Our findings establish several molecular and cellular details of how PLP is expressed and presented for central tolerance. First, the conditional ablation of PLP in TECs unequivocally established that intrathymic expression by epithelial cells was essential, excluding a scenario whereby extrathymically derived PLP may reach the thymus as blood-borne antigen or through import by migratory DCs (3840). Second, Aire was crucially required for central tolerance induction in TCR-PLP1 cells. This was somewhat unexpected, given that intrathymic PLP transcription, in contrast to “canonical” promiscuous gene expression, is not confined to Aire+ MHCIIhi mTECs, but occurs at comparable levels also in their Aireneg/lo MHCIIlo immature precursors as well as in cTECs (8, 41). In Aire–/– mTECs, PLP transcripts are reduced by about fivefold (41), possibly falling below a critical threshold for central tolerance induction. However, tolerogenic functions of Aire beyond the promotion of promiscuous gene expression, for instance through regulation of chemokine expression, cellular differentiation, or antigen presentation may also contribute (4246). These considerations notwithstanding, the “late” deletion of TCR-PLP1 cells at the CD4 SP stage is consistent with PLP expression in cTECs being irrelevant. Third, endogenously expressed PLP is directly presented by TECs, indicating that there is no requirement for “antigen handover” from expressing TECs to thymic DCs (24). The latter has not only been reported for certain “neo-antigens” expressed in mTECs (47) but was also suggested to occur for physiologically expressed self-antigens (48, 49). However, ablation of DCs did not interfere with central tolerance induction in the TCR-PLP1 model, whereas conversely, reduced direct presentation by mTECs in the C2TAkd system had a significant effect. Of note, the direct presentation of TEC-derived PLP contrasts with what has been reported for an epitope of another Myelin autoantigen, MBP, whose tolerogenic display in the thymus required hematopoietic APC-mediated presentation of MBP of non-hematopoietic origin (50). Direct MHCII-restricted presentation of endogenous antigens by TECs can be facilitated through routing of intracellular material into autophagosomes (25, 51, 52), but whether this pathway is involved in central tolerance to PLP remains to be addressed.

Bypassing or eliminating the thymic checkpoint through adoptive transfer of TCR-PLP1 cells or conditional deletion of PLP in TECs, respectively, revealed that PLP epitope #1 is constitutively “visible” to specific CD4 T cells in the periphery. Intriguingly, whereas DCs were dispensable for central tolerance, the presentation of PLP in the periphery critically involved DCs, as evident from the failure of adoptively transferred TCR-PLP1 cells to proliferate in ΔDC recipients or MHCII–/–PlpWT BM chimeras. The exact source of PLP that is presented by DCs in the periphery remains to be identified, but the lack of proliferation of adoptively transferred TCR-PLP1 cells in MHCII+/+PlpKO BM chimeras indicates a non-hematopoietic origin. Along these lines, it will be interesting to establish the anatomical location and exact identity of the DC subset(s) by which PLP is peripherally acquired and presented; these cells obviously lack the capacity to efficiently migrate to the thymus and induce central tolerance.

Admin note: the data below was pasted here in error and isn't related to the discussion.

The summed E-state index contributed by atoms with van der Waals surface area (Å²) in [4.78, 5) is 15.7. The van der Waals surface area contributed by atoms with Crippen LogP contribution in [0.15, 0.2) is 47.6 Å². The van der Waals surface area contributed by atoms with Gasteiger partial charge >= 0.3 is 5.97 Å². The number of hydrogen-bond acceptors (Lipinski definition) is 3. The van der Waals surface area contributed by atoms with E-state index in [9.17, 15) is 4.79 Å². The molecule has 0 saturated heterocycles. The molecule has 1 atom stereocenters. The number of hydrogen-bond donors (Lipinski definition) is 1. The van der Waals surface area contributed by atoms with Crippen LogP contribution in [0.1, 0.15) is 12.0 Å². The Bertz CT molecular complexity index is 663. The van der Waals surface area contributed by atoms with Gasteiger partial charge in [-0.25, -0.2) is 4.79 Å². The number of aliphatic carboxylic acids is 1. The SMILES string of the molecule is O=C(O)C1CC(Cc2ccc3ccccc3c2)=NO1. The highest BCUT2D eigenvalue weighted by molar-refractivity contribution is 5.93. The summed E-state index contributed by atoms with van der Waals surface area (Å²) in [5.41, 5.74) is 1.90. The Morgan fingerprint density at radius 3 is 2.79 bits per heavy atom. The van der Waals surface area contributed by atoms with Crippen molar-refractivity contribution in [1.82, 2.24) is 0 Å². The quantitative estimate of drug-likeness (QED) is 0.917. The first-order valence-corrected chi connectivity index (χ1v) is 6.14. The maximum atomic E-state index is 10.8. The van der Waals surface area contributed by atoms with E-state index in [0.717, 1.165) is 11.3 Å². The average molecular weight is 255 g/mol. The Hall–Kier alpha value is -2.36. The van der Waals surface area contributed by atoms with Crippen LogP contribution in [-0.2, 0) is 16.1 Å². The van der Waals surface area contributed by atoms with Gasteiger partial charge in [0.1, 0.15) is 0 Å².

A general defect in intrathymic expression of tissue-restricted antigens, for instance in Aire- or Fezf2-deficient mice (53, 54), or the selective interference with intrathymic expression of individual genes, as is the case for the eye autoantigen IRBP (55), can precipitate spontaneous autoimmunity. By contrast, the deficiency in central tolerance to epitope #1 in PlpΔTEC mice neither resulted in spontaneous EAE nor increased the susceptibility to “induced” EAE, irrespective of whether or not these mice were TCR transgenic. This suggests a substantial degree of “functional” redundancy between mTEC-mediated central tolerance and DC-mediated peripheral tolerance to PLP. At the mechanistic level, however, our data point toward a differential contribution of central and peripheral tolerance induction to recessive versus dominant modes of tolerance, that is, clonal deletion and anergy versus Treg induction, respectively. On the one hand, there was a similar peripheral CD4 T cell reduction in TCR-PLP1 mice on both PlpWT as well as PlpΔTEC background, indicating that deletional tolerance mechanisms also operate in the periphery. Likewise, the anergic state of the Foxp3 subset of TCR-PLP1+ cells in the periphery was independent of thymic PLP expression. On the other hand, however, the “normal” formation of a PLP-specific peripheral Treg compartment appeared to depend upon thymic Treg induction by mTECs. Consistent with impaired dominant tolerance to PLP in the absence of central tolerance induction, PlpΔTEC mice exhibited a more severe EAE course than PlpWT mice when receiving adoptively transferred naïve TCR-PLP1 at the time of “active EAE immunization” with PLP9–20.